Answer Geometric Optics Problem: Find Reflection Angle for Index > 1.42

In summary, the beam of light beams reflects back into the material at point a no matter the angle, as long as the index of refraction is greater than about 1.42.
  • #1
leolaw
85
1
Hey guys! I need some helps on an optics problem. It is from Giancoli Chapter 23, question 41:
Question:
A beam of light enters the end of an optic fiber (attachment B). Show that we can guarantee total internal reflection at the side surface of the material (at point a), if the index of refraction is greater than about 1.42. In other words, regardless of the angle [tex]\alpha[/tex], the light beam reflects back into the material at point a.

I start by calculating the critical angle in the material (see attachment A), which is 45.233. But then I am not sure how to do the next step cause i don't seem to know what I am looking for.

Can someone just help out? Thx
 

Attachments

  • B.jpg
    B.jpg
    22.9 KB · Views: 1,201
  • A.jpg
    A.jpg
    33.8 KB · Views: 1,223
Physics news on Phys.org
  • #2
Total internal reflection occurs if the angle of the reflected beam is 90° or parallel to the refracting/reflecting plane between the two media.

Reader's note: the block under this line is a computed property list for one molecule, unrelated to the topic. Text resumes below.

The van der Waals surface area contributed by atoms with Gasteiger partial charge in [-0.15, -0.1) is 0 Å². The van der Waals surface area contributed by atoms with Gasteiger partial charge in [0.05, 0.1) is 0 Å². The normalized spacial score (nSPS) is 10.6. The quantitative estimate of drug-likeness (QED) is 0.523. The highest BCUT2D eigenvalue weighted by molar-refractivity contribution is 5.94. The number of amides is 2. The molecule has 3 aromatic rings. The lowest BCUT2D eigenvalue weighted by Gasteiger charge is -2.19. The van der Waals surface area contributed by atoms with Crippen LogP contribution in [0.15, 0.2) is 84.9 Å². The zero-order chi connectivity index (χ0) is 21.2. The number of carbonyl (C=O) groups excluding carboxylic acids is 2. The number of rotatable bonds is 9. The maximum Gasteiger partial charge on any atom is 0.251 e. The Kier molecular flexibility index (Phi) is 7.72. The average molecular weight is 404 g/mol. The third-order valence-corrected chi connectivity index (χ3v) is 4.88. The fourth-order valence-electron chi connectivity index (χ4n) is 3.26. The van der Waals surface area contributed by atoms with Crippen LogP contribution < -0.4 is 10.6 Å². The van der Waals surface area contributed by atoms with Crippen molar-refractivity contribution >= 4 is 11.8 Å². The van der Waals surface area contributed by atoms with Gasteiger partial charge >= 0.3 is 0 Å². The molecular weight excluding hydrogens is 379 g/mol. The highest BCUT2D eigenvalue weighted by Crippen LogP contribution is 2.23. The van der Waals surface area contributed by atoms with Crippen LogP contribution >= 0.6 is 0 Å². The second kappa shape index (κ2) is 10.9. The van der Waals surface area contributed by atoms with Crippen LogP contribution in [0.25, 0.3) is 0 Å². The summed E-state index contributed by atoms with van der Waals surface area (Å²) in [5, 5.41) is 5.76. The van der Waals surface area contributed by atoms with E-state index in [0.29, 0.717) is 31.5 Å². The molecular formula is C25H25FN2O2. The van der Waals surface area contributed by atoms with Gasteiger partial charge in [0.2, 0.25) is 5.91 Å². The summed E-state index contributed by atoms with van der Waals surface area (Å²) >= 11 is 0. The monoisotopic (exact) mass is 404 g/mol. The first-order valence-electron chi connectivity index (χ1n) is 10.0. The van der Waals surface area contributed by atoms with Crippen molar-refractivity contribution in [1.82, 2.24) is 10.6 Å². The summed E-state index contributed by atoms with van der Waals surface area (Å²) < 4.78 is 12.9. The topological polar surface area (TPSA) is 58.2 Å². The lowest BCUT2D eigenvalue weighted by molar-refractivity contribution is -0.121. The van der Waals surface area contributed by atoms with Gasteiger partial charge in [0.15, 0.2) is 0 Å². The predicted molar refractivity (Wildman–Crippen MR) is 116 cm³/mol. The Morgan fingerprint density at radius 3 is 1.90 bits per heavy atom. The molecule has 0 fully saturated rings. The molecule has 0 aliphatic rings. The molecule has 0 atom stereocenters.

The critical angle is calculated from [tex]\theta_c = sin^{-1}( \frac{1}{n})[/tex]

Now, since n must be bigger then 1.42 you know that [tex]\frac{1}{sin( \theta_c)} > 1,42[/tex] and thus [tex]sin( \theta_c) < 0.714[/tex]

The angle gamma MUST BE BIGGER then the critical angle theta_c which is about 45.6°

Since the gamma = 90° - beta you have that 90° - beta > 45.6 and thus 44.4 > beta.

Applying Snell's law for alpha and beta clearly shows that this upper limt for beta is indeed easy to reach by varying alpha...

marlon
 
  • #3
Hint: Realize the the smallest angle of incidence at the side surface ([itex]\gamma[/itex]) will occur when [itex]\alpha[/itex] equals 90 degrees. Apply Snell's law twice: once at the end surface; once at the side surface (assuming the critical angle). Combine those two equations and you can solve for n.
 
  • #4
marlon said:
Applying Snell's law for alpha and beta clearly shows that this upper limt for beta is indeed easy to reach by varying alpha...

marlon

So I have [tex] \gamma > 44.77 [/tex], and [tex] \beta > 45.23 [/tex], but now i don't understand what do you mean by the upper limit.

How do you find it, like what equation do i have to graph on the calculator in order to find the limit?

We have [tex] n_1 = 1 n_2> 1.42 , \alpha_1 = \alpha, \alpha_2 = 45.23 [/tex]
 
Last edited:
  • #5
Much better than graphing would be to derive the minimum index of refraction that would guarantee total internal reflection at the side surface. (Follow the hints in my last post.)
 
  • #6
Leo, as a matter of fact Doc Al is right. It is indeed better to follow the 'other way around' approach

marlon
 
  • #7
Using Snell's Law, I have these two equations:
The one on the side, (1)(sin 90) = (n)(sin gamma)
and the other one on the surface that ensure to have total internal reflection is,
(sin gamma) = 1/n.

when I combine these two equations, i have (sin 90) = n/n .
I am kind of lost here
 
  • #8
Careful: The equation at the end surface should be [itex]1 = n \sin\beta[/itex]. Combine that with [itex]1 = n \sin\gamma[/itex] at the side surface.